Epilepsy is a common neurological disorder that affects approximately 2.4 million Americans. The cumulative lifetime risk of epilepsy approaches 4% in individuals who live to age 80, and more than 181,000 Americans develop seizures and epilepsy every year. A significant proportion of people with epilepsy have seizures that cannot be controlled by currently available medications (i.e. refractory or intractable epilepsy). A rigorous, population-based estimate of the proportion of all epilepsy that becomes refractory is unavailable although inferences from population-based studies of remission suggest the figure, overall, may be about 20% (Rochester, MN.). People with refractory epilepsy have poorer employment status, significant limitations on their activities (e.g. driving), and disruption of all aspects of their lives due to the seizures, their consequences, and medication effects. They also experience higher mortality rates compared to the overall population. Even people with well controlled seizures and whose seizures completely remit have been found to have relatively poorer educational and social outcomes years after the resolution of their epilepsy.
My research focuses on the care and management of patients with intractable epilepsy. The goals of the research are to render these individuals seizure-free without treatment-induced adverse effects to allow the patients to become participating and productive members of society. This includes the diagnostic evaluation involving structural and functional neuroimaging, long-term EEG monitoring and intracranial EEG recordings. I have been assessing the importance of hippocampal volumetric studies and subtraction ictal SPECT co-registered to SPECT (SISCOM) in the identification of surgically remediable epileptic syndromes. Treatment options for intractable epilepsy include epilepsy surgery, vagus nerve stimulation, ketogenic diet, and investigational therapies. My colleagues and I are evaluating the safety and efficacy of electrical stimulation using responsive neurostimulation (NeuroPace, Inc.) for intractable partial epilepsy.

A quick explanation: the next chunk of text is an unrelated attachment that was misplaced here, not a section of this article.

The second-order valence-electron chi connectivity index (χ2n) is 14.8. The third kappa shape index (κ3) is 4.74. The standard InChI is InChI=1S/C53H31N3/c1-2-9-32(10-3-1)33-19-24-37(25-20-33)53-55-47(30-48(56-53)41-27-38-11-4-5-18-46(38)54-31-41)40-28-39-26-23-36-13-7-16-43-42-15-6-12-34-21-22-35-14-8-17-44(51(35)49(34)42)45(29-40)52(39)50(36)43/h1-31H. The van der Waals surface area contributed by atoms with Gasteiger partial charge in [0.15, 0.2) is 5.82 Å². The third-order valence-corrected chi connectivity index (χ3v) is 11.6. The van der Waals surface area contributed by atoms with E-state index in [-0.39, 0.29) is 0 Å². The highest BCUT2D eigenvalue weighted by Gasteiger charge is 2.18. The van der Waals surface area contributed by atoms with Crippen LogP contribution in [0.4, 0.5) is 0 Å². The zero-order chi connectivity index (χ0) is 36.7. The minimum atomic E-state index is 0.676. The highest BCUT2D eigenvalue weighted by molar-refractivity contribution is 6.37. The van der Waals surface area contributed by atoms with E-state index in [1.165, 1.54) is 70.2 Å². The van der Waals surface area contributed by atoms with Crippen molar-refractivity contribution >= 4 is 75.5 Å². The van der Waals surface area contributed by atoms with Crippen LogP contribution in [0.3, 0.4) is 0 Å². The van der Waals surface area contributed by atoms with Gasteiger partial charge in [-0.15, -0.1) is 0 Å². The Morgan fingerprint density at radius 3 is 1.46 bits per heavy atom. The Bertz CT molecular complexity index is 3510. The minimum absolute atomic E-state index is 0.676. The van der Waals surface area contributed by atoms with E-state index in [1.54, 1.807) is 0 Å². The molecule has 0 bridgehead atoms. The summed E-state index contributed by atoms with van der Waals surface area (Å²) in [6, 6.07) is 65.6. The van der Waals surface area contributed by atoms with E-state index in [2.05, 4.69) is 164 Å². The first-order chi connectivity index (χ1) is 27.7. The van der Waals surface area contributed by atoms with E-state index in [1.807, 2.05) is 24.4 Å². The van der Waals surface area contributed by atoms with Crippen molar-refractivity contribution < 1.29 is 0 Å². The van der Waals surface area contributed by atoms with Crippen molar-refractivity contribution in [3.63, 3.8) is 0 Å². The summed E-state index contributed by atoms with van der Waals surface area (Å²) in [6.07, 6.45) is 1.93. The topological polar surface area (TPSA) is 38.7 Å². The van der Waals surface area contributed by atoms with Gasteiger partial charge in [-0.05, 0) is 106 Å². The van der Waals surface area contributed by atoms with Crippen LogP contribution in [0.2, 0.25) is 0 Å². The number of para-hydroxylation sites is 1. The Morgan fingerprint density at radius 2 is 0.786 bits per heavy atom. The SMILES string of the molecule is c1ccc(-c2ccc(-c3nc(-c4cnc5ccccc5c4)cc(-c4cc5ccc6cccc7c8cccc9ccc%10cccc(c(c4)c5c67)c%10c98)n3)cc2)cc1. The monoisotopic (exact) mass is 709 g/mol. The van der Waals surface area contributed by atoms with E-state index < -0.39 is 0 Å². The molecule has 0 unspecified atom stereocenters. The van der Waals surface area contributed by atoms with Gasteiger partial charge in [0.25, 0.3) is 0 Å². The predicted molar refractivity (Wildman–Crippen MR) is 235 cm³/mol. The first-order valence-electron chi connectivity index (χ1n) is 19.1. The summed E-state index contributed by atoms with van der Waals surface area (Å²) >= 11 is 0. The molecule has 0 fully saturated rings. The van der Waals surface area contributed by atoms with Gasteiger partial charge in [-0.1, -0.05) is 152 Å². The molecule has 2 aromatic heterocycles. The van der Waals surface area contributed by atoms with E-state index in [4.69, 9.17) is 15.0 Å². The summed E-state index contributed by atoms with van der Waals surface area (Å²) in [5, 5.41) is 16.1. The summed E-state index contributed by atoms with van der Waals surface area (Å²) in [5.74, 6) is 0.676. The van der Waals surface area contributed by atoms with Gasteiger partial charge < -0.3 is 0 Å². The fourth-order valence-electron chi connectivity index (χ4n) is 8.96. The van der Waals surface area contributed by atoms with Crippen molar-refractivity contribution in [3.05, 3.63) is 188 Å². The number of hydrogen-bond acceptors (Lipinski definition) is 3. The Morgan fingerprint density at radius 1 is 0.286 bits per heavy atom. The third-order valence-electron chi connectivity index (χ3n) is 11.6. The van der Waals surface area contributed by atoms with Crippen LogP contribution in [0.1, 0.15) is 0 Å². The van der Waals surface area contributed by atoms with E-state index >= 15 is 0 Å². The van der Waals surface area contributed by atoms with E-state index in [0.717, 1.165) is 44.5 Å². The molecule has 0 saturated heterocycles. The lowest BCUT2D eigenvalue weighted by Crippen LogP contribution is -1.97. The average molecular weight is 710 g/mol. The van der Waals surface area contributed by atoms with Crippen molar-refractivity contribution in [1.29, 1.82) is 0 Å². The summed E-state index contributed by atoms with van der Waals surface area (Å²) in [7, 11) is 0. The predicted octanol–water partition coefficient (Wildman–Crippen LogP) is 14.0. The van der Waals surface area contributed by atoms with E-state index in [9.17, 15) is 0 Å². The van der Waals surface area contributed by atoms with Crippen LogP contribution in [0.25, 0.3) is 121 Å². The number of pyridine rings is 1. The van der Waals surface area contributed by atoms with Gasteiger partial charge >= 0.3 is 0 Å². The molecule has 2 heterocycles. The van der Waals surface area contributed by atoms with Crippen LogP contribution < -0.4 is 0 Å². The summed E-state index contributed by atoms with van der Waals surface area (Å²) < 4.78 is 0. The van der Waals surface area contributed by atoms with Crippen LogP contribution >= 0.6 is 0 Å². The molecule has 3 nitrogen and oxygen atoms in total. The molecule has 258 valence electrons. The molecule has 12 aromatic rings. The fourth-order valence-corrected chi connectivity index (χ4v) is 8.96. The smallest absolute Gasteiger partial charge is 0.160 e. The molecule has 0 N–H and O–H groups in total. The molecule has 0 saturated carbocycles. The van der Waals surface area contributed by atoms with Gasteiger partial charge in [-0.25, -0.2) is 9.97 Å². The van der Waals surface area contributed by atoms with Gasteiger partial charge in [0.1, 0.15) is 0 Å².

Finally, I am a principal investigator at Mayo Clinic in the National Institutes of Health funded study Epilepsy Phenome Genome Project (EPGP) beginning in 2007. The goal of this investigation is to understand the pathophysiology and clinical expression of idiopathic (genetic) epileptic syndromes. The Epilepsy Phenome/Genome Project (EPGP) is a large-scale, national, multi-institutional, collaborative research project aimed at advancing our understanding of the genetic basis of the most common forms of idiopathic and cryptogenic epilepsies and a subset of symptomatic epilepsy; i.e. epilepsies which are likely related to genetic predispositions or developmental anomalies rather than endogenous, acquired factors such as CNS infection, head trauma or stroke. The overall strategy of EPGP is to collect extremely detailed phenotypic information on a large population of patients with epilepsy, and to use state-of-the-art bioinformatics to identify the potential contribution of genomic and somatic variability to the epilepsy phenotype, to developmental anomalies of the central nervous system, and to the varied therapeutic response of patients treated with antiepileptic drug medication.
See my publications
- Professor of Neurology
- Fellow - Clinical Fellow in Neurology Massachusetts General Hospital, Harvard University
- Resident - Neurology Harvard Medical School
- Resident - Intern, Jr. Asst. Resident and Sr. Asst Resident Duke University Medical Center, Duke University
- MD Rush Medical College